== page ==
Rebounding Holland sets up Rangers for victory
06/06/2012 3:16 AM
06/06/2012 6:39 AM
OAKLAND, Calif. -- As poorly as Derek Holland pitched last week, just about anything he could have done Tuesday night would have been upgrade.
And he was markedly better against Oakland than when he allowed eight runs in 1 2/3 innings May 30 to Seattle. But not all is right with the left-hander.
Holland continues to be affected by a lingering stomach virus that has caused him to lose 15 pounds in two weeks. His velocity dipped sharply in the sixth inning, and he had to leave the game with his energy level on empty.
But he was the winning pitcher as the Texas Rangers rebounded from a Monday night drubbing to beat the A's 6-3.
“I just got a little bit fatigued,” said Holland, who allowed seven hits and threw 92 pitches in 5 1/3 innings. “I've been losing a little bit of weight because of my stomach virus. I tried to give everything I had.”
Ian Kinsler and Josh Hamilton had run-scoring doubles in a three-run third inning, and Yorvit Torrealba had a sacrifice fly in the fourth. Michael Young added a two-out RBI triple in the fifth as the Rangers built a 5-0 lead.
Kinsler went 2 for 5 and scored an insurance run in the ninth on a single by Elvis Andrus after stealing second base with one out. Five different players drove in a run, and all nine batters had a hit.
“It's certainly nice that it happens up and down the lineup,” manager Ron Washington said. “That's when we're most effective.”
Holland (5-4) had allowed three hits and a walk over the first four innings before issuing a leadoff double to Kurt Suzuki in the fifth. Holland got the next to Oakland hitters, but coughed up a two-run homer to Collin Cowgill, his first of the season.
Yoenis Cespedes started the sixth with a solo shot on a decent pitch from Holland, but his velocity was only in the upper 80s. It's usually anywhere from 92 to 95 mph.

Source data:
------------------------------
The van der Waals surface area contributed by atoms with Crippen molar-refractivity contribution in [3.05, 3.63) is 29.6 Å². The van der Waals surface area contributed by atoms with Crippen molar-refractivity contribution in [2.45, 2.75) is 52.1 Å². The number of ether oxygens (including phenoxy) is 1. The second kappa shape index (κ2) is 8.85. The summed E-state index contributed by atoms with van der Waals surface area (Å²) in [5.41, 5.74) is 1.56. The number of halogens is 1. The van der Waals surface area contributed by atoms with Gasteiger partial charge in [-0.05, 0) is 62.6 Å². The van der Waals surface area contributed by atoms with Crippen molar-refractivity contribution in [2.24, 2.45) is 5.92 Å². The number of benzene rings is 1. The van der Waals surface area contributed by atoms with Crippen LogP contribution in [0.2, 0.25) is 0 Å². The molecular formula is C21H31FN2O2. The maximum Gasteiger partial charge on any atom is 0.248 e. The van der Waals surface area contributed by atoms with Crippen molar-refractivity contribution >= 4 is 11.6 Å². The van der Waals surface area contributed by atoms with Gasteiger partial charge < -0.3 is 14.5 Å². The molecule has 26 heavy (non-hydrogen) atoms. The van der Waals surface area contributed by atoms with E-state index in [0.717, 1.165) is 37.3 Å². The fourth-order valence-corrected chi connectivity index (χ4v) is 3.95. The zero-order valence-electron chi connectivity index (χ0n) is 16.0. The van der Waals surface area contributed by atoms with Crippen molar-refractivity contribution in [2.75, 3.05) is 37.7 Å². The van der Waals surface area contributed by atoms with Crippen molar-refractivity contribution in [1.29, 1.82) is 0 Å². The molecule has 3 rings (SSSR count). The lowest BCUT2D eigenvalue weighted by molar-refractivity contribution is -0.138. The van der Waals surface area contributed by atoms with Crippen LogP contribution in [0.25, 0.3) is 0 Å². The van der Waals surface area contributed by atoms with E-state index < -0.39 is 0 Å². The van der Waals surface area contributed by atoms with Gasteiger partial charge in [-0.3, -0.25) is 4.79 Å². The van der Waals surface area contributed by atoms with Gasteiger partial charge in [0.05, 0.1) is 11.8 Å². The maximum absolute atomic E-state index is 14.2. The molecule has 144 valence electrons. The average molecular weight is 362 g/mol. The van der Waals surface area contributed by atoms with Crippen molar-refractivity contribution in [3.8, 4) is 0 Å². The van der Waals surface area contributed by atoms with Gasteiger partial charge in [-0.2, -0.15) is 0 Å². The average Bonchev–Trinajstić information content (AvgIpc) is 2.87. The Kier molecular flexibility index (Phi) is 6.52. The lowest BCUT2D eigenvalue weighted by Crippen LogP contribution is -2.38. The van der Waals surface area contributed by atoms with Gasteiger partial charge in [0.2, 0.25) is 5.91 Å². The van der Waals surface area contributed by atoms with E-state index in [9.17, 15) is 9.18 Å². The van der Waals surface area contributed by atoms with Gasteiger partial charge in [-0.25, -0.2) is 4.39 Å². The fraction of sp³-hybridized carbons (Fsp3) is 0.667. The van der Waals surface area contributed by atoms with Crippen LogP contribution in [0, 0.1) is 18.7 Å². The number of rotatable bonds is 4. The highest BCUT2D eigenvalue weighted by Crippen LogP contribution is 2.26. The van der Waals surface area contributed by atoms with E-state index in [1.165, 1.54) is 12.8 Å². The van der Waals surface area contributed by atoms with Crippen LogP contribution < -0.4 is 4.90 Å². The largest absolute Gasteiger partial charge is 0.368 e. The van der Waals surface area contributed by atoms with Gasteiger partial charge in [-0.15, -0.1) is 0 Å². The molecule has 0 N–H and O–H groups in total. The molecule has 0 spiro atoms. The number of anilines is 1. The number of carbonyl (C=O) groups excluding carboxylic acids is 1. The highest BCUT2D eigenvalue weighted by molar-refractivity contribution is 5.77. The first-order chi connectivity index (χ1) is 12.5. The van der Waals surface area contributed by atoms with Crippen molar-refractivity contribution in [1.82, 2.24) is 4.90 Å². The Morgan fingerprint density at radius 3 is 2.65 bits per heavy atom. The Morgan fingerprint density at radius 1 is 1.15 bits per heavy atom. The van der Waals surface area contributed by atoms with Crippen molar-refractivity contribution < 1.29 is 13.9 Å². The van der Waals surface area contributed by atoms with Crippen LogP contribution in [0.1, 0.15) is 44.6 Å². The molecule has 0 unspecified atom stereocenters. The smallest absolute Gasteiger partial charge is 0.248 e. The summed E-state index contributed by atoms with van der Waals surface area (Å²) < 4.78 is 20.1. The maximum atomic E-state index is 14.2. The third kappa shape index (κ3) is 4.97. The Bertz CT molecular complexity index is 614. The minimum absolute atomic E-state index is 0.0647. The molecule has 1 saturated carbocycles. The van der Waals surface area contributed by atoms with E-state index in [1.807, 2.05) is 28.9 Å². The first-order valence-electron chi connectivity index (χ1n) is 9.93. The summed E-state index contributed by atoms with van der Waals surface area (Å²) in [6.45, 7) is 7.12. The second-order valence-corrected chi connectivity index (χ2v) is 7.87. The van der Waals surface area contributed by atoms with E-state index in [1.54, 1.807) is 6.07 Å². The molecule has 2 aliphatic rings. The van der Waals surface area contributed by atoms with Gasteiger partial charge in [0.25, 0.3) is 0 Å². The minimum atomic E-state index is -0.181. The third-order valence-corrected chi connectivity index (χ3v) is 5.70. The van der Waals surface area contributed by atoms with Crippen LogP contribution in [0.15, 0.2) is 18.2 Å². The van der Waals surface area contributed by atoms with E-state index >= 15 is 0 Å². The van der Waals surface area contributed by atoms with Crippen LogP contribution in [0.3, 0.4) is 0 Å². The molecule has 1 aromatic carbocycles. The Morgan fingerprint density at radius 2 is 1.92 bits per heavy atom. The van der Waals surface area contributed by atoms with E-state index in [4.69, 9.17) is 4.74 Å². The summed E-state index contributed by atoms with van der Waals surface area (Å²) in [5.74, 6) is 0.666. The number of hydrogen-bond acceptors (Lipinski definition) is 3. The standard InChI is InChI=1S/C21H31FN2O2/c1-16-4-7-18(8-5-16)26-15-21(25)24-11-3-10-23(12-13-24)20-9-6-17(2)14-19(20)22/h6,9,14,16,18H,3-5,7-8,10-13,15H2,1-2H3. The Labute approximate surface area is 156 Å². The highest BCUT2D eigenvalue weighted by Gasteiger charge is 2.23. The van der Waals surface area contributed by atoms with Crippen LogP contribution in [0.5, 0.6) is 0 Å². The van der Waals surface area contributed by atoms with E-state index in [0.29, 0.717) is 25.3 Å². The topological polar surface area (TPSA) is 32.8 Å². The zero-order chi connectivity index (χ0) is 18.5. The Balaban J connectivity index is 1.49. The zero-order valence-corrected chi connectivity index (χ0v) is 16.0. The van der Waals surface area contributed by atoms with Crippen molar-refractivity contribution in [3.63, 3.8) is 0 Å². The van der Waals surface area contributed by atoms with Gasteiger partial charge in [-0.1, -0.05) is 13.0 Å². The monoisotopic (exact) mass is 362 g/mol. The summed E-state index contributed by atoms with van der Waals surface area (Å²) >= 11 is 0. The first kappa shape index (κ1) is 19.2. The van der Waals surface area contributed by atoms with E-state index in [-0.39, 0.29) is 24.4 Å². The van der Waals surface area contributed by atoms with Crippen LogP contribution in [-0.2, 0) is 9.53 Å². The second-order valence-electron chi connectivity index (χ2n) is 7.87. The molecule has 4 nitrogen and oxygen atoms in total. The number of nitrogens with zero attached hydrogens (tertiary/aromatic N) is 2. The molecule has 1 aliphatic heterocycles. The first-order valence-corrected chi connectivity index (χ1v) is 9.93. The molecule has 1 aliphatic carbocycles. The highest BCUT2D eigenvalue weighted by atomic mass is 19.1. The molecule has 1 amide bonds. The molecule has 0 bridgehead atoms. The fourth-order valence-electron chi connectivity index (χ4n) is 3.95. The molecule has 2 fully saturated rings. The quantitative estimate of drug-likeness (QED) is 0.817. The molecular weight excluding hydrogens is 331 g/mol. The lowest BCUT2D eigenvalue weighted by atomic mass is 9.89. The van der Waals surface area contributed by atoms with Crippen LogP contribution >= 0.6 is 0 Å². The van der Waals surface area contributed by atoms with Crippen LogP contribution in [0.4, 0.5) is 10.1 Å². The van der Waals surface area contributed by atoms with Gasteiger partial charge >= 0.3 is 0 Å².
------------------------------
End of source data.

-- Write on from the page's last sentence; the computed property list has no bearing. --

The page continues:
Holland got the next batter, but allowed a single to Kila Ka'aihue and was replaced by Alexi Ogando.
“I kind of was creeping with me,” Holland said. “In the middle of the fifth is when it really started kicking in.”
Ogando, Mike Adams and Joe Nathan held Oakland down over the final 3 2/3 innings, though the A's had at least one base runner against each reliever.
They had runners at second and third with two outs in the seventh after a wild pitch by Ogando, but he got Brandon Inge swinging to end the inning.
“That was the biggest pitch of the game right there,” manager Ron Washington said.
Washington said that he isn't concerned about Holland, who had been prescribed medicine to help fight a virus that settled in during the Rangers' three-game series last month at Seattle.
He first pitched with it May 25 against Toronto and lasted 7 1/3 innings, but he needed intravenous fluids after the game. Right-hander Yu Darvish and catcher Mike Napoli were also affected by a stomach bug during the Toronto series.
“I don't feel anything stomach-wise when I'm out there,” said Holland, who is eating regularly. “It's more of a weakness thing. I've just got to keep plugging away and get that weight back and it'll be OK. I'm not freaking out or anything.”
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